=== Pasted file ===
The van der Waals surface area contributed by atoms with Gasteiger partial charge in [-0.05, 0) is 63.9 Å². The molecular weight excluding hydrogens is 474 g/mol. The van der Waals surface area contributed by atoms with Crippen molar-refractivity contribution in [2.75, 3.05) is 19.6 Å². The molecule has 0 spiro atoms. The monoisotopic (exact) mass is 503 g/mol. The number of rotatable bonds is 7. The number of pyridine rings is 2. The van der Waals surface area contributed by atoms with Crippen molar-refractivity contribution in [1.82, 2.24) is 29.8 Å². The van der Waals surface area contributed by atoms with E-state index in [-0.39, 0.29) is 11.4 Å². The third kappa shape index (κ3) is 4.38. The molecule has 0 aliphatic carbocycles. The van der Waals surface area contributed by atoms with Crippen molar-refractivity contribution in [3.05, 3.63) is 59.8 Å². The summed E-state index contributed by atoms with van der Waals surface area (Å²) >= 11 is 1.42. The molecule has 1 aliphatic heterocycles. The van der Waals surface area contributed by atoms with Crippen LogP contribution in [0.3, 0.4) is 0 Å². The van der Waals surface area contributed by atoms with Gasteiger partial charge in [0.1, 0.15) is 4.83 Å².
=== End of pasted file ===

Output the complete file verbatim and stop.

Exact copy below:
The van der Waals surface area contributed by atoms with Gasteiger partial charge in [-0.05, 0) is 63.9 Å². The molecular weight excluding hydrogens is 474 g/mol. The van der Waals surface area contributed by atoms with Crippen molar-refractivity contribution in [2.75, 3.05) is 19.6 Å². The molecule has 0 spiro atoms. The monoisotopic (exact) mass is 503 g/mol. The number of rotatable bonds is 7. The number of pyridine rings is 2. The van der Waals surface area contributed by atoms with Crippen molar-refractivity contribution in [1.82, 2.24) is 29.8 Å². The van der Waals surface area contributed by atoms with E-state index in [-0.39, 0.29) is 11.4 Å². The third kappa shape index (κ3) is 4.38. The molecule has 0 aliphatic carbocycles. The van der Waals surface area contributed by atoms with Crippen molar-refractivity contribution in [3.05, 3.63) is 59.8 Å². The summed E-state index contributed by atoms with van der Waals surface area (Å²) >= 11 is 1.42. The molecule has 1 aliphatic heterocycles. The van der Waals surface area contributed by atoms with Crippen LogP contribution in [0.3, 0.4) is 0 Å². The van der Waals surface area contributed by atoms with Gasteiger partial charge in [0.1, 0.15) is 4.83 Å².